He has moved on from the Dirtbag baseball program and, like mentioned before, is up in the Bay Area working for both the 49ers and Stanford University. The baseball job was a learning experience for Ted and he enjoyed every minute of it. The information he gathered from his father’s notes is invaluable for his progression in the ind ustry. The San Diego native (Bishop’s High School) is very upbeat about everything and knows that when the time is right, he will get his chance. You can be sure he will be prepared when that time comes.
I learned more about Ted and asked him about broadcasting and what he enjoyed about the art. I wanted to know if there were any other announcers, besides his father, that he looked up to. I also was curious what he valued in a broadcaster’s ability; “Al Michaels and Cris Collinsworth have to be two of my favorites. The way they work together and provide information. You feel like you know them after watching the broadcast. They have that unique ability to connect with the audience. I look at that and see something to aspire to.”
Being that Dick Enberg is such a legend in the industry, I wanted to get to know Ted’s feelings on all that his father has done. The hall of fame enshrinement had to be a special moment for the family and I wanted to know his thoughts on that special day.
“Its been emotional. Its been hard to believe. What he has accomplished, from being a farm boy in Michigan, is amazing. The development and growth that he has been able to master in his career field. He is recognized as one of the best. The hall of fame induction was a realization to the whole family that he means so much, to so many people. He is in their living rooms. People feel connected to him… I know him as dad. All that other stuff doesn’t matter. I’m just proud of him. He’s done it the right way. He is a good guy.”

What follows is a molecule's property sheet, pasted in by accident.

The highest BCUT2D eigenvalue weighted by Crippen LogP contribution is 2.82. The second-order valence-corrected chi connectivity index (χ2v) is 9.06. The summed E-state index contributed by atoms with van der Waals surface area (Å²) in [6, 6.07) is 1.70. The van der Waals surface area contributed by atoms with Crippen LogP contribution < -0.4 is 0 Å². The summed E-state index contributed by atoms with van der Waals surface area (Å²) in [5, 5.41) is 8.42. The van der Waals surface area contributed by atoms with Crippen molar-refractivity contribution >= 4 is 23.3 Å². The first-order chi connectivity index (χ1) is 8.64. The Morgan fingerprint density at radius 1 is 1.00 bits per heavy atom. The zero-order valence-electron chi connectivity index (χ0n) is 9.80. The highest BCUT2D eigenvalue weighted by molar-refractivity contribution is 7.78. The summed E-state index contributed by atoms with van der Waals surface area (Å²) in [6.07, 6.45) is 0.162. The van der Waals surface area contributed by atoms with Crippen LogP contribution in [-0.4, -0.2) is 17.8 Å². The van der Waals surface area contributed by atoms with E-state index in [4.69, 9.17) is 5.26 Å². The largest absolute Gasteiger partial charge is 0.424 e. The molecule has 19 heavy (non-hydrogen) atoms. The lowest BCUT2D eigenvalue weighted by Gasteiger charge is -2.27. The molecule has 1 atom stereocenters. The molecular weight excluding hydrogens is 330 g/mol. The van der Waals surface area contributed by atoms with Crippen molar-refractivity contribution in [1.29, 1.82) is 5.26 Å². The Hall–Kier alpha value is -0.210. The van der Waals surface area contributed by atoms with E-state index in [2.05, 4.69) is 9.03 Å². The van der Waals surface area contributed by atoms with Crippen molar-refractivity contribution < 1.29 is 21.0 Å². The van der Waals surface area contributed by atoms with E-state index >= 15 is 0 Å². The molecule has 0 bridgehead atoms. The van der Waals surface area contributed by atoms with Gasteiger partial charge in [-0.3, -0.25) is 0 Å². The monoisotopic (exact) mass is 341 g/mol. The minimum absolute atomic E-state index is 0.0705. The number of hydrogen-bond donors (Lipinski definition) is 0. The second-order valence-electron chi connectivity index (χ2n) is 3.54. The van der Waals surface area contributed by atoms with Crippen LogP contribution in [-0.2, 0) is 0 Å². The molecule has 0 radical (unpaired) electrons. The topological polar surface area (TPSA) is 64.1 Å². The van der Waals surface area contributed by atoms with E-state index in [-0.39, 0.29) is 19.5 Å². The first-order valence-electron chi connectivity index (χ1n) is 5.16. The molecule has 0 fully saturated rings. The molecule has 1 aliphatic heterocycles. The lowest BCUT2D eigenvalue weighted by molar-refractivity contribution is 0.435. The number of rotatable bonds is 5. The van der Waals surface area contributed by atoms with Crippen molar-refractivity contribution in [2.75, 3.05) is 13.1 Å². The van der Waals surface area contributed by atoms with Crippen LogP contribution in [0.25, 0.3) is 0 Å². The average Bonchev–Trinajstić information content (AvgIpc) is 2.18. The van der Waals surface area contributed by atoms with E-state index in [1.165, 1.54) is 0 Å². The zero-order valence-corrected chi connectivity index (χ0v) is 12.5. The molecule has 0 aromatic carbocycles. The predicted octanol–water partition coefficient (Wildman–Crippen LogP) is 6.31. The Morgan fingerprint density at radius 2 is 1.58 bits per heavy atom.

He is right. Dick Enberg is widely recognized as a great guy in the industry. There are tons of stories on how gracious and kind he is. Well let me tell you… the apple does not fall far from the tree. Ted Enberg was a delight to speak to. His passion for sports is obvious, as is his grasp for the English language. The man is Tri-Lingual (Spanish and Mandarin Chinese), so conversing in English is no big deal. Transmitting his passion to you the viewers/listeners is something that he is currently working on. With a little luck and more hard work, Ted Enberg will be a house-hold name one day like his father. Those are huge shoes to fill, but if you ask Ted, he is just doing what he loves and the rest will come as it does.
I’ll leave you with this quote that Ted proclaimed to me. His father drilled this into him and its simplicity really speaks volumes to the job of a professional sports announcer. More in the industry should live by this creed.
“You are being of service to the audience. It is not about you.”